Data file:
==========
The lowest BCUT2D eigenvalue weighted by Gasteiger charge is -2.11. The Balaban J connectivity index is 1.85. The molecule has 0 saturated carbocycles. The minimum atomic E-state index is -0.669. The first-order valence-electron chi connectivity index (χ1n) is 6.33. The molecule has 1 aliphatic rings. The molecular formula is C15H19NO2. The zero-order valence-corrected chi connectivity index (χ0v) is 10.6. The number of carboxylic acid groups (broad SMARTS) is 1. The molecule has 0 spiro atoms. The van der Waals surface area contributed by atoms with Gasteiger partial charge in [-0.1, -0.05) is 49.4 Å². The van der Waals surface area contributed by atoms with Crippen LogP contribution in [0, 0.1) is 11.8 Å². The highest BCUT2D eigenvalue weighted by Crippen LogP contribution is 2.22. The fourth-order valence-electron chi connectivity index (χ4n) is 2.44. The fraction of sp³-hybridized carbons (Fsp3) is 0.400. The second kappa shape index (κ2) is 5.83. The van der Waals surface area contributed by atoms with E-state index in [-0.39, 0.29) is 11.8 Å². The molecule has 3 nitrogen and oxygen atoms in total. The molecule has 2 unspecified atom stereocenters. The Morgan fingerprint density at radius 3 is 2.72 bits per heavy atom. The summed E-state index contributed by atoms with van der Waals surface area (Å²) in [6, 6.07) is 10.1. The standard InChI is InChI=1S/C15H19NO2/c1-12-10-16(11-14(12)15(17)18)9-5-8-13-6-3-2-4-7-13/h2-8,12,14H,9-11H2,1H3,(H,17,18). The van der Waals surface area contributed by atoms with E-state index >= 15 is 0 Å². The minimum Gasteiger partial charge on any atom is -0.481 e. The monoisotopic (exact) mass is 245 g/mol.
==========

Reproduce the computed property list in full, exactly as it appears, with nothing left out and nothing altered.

The lowest BCUT2D eigenvalue weighted by Gasteiger charge is -2.11. The Balaban J connectivity index is 1.85. The molecule has 0 saturated carbocycles. The minimum atomic E-state index is -0.669. The first-order valence-electron chi connectivity index (χ1n) is 6.33. The molecule has 1 aliphatic rings. The molecular formula is C15H19NO2. The zero-order valence-corrected chi connectivity index (χ0v) is 10.6. The number of carboxylic acid groups (broad SMARTS) is 1. The molecule has 0 spiro atoms. The van der Waals surface area contributed by atoms with Gasteiger partial charge in [-0.1, -0.05) is 49.4 Å². The van der Waals surface area contributed by atoms with Crippen LogP contribution in [0, 0.1) is 11.8 Å². The highest BCUT2D eigenvalue weighted by Crippen LogP contribution is 2.22. The fourth-order valence-electron chi connectivity index (χ4n) is 2.44. The fraction of sp³-hybridized carbons (Fsp3) is 0.400. The second kappa shape index (κ2) is 5.83. The van der Waals surface area contributed by atoms with E-state index in [-0.39, 0.29) is 11.8 Å². The molecule has 3 nitrogen and oxygen atoms in total. The molecule has 2 unspecified atom stereocenters. The Morgan fingerprint density at radius 3 is 2.72 bits per heavy atom. The summed E-state index contributed by atoms with van der Waals surface area (Å²) in [6, 6.07) is 10.1. The standard InChI is InChI=1S/C15H19NO2/c1-12-10-16(11-14(12)15(17)18)9-5-8-13-6-3-2-4-7-13/h2-8,12,14H,9-11H2,1H3,(H,17,18). The van der Waals surface area contributed by atoms with E-state index >= 15 is 0 Å². The minimum Gasteiger partial charge on any atom is -0.481 e. The monoisotopic (exact) mass is 245 g/mol.